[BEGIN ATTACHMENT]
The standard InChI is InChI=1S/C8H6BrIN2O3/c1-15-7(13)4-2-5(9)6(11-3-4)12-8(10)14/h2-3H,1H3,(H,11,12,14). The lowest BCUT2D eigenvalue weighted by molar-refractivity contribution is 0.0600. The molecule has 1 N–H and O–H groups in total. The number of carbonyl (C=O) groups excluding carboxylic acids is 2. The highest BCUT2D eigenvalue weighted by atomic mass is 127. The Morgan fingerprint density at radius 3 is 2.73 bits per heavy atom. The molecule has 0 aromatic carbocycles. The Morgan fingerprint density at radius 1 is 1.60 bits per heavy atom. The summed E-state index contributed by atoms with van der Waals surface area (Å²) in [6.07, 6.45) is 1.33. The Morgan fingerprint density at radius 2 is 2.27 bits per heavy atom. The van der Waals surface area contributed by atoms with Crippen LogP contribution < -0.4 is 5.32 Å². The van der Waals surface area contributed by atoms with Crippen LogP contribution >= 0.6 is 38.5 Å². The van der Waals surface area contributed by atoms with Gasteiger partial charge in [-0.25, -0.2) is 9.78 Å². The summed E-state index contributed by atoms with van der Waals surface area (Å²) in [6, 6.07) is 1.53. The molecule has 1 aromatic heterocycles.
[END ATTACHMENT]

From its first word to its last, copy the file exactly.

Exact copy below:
The standard InChI is InChI=1S/C8H6BrIN2O3/c1-15-7(13)4-2-5(9)6(11-3-4)12-8(10)14/h2-3H,1H3,(H,11,12,14). The lowest BCUT2D eigenvalue weighted by molar-refractivity contribution is 0.0600. The molecule has 1 N–H and O–H groups in total. The number of carbonyl (C=O) groups excluding carboxylic acids is 2. The highest BCUT2D eigenvalue weighted by atomic mass is 127. The Morgan fingerprint density at radius 3 is 2.73 bits per heavy atom. The molecule has 0 aromatic carbocycles. The Morgan fingerprint density at radius 1 is 1.60 bits per heavy atom. The summed E-state index contributed by atoms with van der Waals surface area (Å²) in [6.07, 6.45) is 1.33. The Morgan fingerprint density at radius 2 is 2.27 bits per heavy atom. The van der Waals surface area contributed by atoms with Crippen LogP contribution < -0.4 is 5.32 Å². The van der Waals surface area contributed by atoms with Crippen LogP contribution >= 0.6 is 38.5 Å². The van der Waals surface area contributed by atoms with Gasteiger partial charge in [-0.25, -0.2) is 9.78 Å². The summed E-state index contributed by atoms with van der Waals surface area (Å²) in [6, 6.07) is 1.53. The molecule has 1 aromatic heterocycles.